Shout out to our idol Big John "Let's Get It On" McCarthy! The veteran mixed martial arts referee made a Manila detour to officiate the PXC Lightweight match between Seung Hwa Han and Harris "The Hitman" Sarmiento at PXC 33, which takes place this Saturday, September 1, at the Ynares Sports Arena in Kapitolyo, Pasig. Click here for our rundown of PXC 33's fight card and full ticket information.
Big John was also gracious enough to chat with us and it turns out that the 6'4", 280-pound mammoth official is quite the MMA professor. He speaks like a no-bullshit mentor, with words so profound that he could turn any maton into a shrieking, rosy-cheeked fanboy. Check out our exclusive interview with Big John below.
On where his moniker "Big John" came from
"One of the first people to call me that was Art Davie. Art was one of the originators of the UFC. He had an office, the Gracie academy in Torrance, California and outside the back door down the street is his other office called Wow Promotions. One time I was over there and I picked him up over my head and he was like, 'Put me down, Big John! Put me down!' And he said he’ll call me Big John from then on. Then he started saying it to the announcers and the announcers started saying it on television, and it just caught on. If there’s anyone getting credit for it, that would be Art Davie."
On the countries he's been to since becoming a referee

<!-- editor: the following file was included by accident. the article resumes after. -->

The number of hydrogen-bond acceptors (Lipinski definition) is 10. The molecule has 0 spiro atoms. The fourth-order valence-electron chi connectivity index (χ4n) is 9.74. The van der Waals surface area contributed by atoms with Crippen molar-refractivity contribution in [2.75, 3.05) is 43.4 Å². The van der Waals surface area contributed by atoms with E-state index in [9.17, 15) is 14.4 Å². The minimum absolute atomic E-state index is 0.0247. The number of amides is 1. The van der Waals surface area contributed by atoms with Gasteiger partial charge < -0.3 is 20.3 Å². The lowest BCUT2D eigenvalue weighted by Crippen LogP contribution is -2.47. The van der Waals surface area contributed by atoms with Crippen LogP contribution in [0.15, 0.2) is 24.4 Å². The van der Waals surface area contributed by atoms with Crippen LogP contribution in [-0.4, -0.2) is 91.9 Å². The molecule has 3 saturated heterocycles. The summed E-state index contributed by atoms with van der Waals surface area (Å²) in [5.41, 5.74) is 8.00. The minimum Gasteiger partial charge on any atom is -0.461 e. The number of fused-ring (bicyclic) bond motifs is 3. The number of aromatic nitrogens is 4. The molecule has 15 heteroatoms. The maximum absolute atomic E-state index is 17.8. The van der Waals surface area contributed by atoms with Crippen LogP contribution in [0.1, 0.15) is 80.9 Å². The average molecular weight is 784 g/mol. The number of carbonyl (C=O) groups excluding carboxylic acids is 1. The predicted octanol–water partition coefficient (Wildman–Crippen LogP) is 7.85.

"Lots and lots. I’ve worked all throughout the United States, all throughout Canada, Australia, China, Japan, Kuwait, Brazil, all over the world. I’ve been doing mixed martial arts since the beginning, almost 19 years now. I’ve been doing this even before there was the UFC, so it’s been a long ride but a great one."
On whether he agrees with the rules in MMA
"I don’t find it difficult. There are rules that I like and there are rules that I don’t like. The rules that I primarily use just about everywhere is the unified rule. But I’ve done rules that are basically UFC and Pride rules combined, and there are rules within the unified rule that I think are stupid. They don’t help the fight and they don’t help the fighter. I was one of the people that put them together, but they were done by people that didn’t understand this type of fighting, so they had a perception of rules that they think would help but really wouldn’t. But I go by what they want; my job is to be the official under the rules that they regulate things at and that’s what I do."
On his least favorite regulation
"I don’t like stomps. I don’t care if someone gets stomped to the body per se, but if you watch it in actual fighting competition, the only time it would work effectively is if the fighter is really hurt. Anytime that you have a fighter try to do a stomp on a fighter that’s not hurt, it ends up usually backfiring."
On dealing with early stoppages